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The Field of Cloth of Gold

We’ve had several kicks at the combat sports can and every time these things have turned into deformed monstrosities: wrestling turned into what the WWE calls wrestling and boxing became what I call a predictable bore. It wasn’t always like this … these sports are shadows of their once glorious former selves, and none more than wrestling, which became THE THING after we grew out of watching people maim each other with their bare hands in the third century AD.

(While nowadays the snapping of a leg or arm is a great time to pull out the yakety sax music on SportsCenter because we know the victim will be fine in six months, the pankrationists of Ancient Greece didn’t have that luxury. You turn your hands to mush against an opponent’s face, and you’ve got a new nickname. And job. Well probably not a job. For some reason I doubt the pankrationist’s safety net is any better than the UFC’s.)

Anyways long story short for the purposes of this post, let me just assure you that once the whole Jesus Christ thing got big, the days where you could go down to the Coliseum and watch Arrhichion of Phigalia snap a dude’s ankle off while simultaneously dying from a crushed trachea were over. Christian Byzantine Emperor Theodosius I pulled a John McCain and banned pankration in 393AD, and that was the end of the first golden age of no holds barred fighting. It still went on all over the place over the next 1500 years, but we’ll talk about that later.

For now I wanted to talk about one of the super old-school wrestling superfights that happened at the Field of the Cloth of Gold. This was a unprecedented meeting between the courts of England and France in 1520 … while the whole thing was planned out to a T in an attempt to ensure that the kings of both countries came off as equals, both courts still totally tried to out-bling the other.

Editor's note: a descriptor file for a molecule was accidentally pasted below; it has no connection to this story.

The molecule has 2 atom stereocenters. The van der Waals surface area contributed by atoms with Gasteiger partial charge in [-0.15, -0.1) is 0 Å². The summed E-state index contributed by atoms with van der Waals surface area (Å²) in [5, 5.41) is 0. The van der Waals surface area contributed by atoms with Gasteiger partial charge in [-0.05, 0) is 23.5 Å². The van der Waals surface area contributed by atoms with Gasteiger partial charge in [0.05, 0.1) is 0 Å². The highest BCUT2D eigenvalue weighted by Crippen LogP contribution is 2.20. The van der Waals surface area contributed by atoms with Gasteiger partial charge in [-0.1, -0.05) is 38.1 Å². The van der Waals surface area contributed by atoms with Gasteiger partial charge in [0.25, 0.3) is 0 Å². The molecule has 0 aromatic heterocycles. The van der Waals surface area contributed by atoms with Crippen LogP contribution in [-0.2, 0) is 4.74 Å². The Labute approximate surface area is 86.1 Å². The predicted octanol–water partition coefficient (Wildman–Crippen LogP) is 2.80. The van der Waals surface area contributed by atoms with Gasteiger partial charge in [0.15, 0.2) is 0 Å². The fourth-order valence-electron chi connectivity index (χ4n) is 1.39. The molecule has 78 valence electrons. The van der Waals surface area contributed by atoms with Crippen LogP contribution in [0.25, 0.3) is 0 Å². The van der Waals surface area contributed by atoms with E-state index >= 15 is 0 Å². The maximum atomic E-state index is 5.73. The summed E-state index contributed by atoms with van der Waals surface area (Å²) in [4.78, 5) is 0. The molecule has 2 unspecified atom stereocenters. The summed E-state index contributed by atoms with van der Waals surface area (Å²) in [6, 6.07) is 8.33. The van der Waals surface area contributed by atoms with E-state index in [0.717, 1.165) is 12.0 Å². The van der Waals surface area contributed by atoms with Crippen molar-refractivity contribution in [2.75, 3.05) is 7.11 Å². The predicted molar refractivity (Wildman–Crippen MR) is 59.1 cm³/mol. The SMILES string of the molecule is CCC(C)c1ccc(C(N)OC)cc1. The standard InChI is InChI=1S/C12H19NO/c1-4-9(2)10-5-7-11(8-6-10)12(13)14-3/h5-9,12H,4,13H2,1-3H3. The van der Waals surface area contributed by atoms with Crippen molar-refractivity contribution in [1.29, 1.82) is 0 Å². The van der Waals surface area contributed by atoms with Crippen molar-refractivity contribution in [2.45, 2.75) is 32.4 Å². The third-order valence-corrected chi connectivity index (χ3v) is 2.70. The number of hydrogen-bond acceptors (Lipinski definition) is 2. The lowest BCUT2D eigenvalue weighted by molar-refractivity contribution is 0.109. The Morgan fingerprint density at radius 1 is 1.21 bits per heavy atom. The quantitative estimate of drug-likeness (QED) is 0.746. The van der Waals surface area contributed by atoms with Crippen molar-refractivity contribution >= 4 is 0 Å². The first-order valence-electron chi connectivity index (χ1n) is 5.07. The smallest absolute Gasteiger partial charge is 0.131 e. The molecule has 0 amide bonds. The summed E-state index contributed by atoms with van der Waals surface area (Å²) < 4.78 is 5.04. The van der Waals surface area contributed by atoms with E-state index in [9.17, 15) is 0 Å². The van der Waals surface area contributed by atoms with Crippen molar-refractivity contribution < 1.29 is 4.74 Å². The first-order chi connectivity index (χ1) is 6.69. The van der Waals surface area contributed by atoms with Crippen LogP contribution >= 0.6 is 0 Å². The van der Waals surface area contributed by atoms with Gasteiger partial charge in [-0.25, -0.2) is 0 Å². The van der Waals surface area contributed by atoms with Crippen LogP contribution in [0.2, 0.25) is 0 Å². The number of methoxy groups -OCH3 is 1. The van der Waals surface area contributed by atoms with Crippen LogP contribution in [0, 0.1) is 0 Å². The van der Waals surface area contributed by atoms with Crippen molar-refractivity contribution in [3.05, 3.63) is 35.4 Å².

‘The Field of Cloth of Gold’ wasn’t just an early example of poor event naming – they literally pumped gold and silk cloth out by the wagon load for costumes and tents. Both courts did a good job of nearly bankrupting their countries during the three weeks of retardation, but in the end both sides remained relatively even in stature. That is until the night of a wrestling exhibition, where King Henry spontaneously challenged King Francis to a wrestling match.

The dreaded cross-buttock

The ‘match’ was straight up size versus style. King Henry VIII of England was a significantly bigger guy, but King Francis had the advantage of actually knowing how to wrestle. When Henry grabbed the French monarch by the shoulders and tried to haul him down to the ground using brute strength, Francis used a cross-buttock taught to him by the best French wrestlers (don’t laugh, this is a long time ago) to throw Henry on his ass.

This ended what was generally regarded up until that point as a very positive meeting between the two parties. While this incident is not thought to have any major effect on the massive political winds that swirled at the time, relations still withered pretty hardcore over the next three years followed by King Henry declaring war on France. Hmmmm.

While the tale of the wrestling kings has been widely spread, it’s worth noting that some British historians have their doubts about the authenticity of the whole thing. One claim is that the only original document proving this event took place was the memoirs of the guy who was in charge of wiping the King of France’s ass at the time. Really.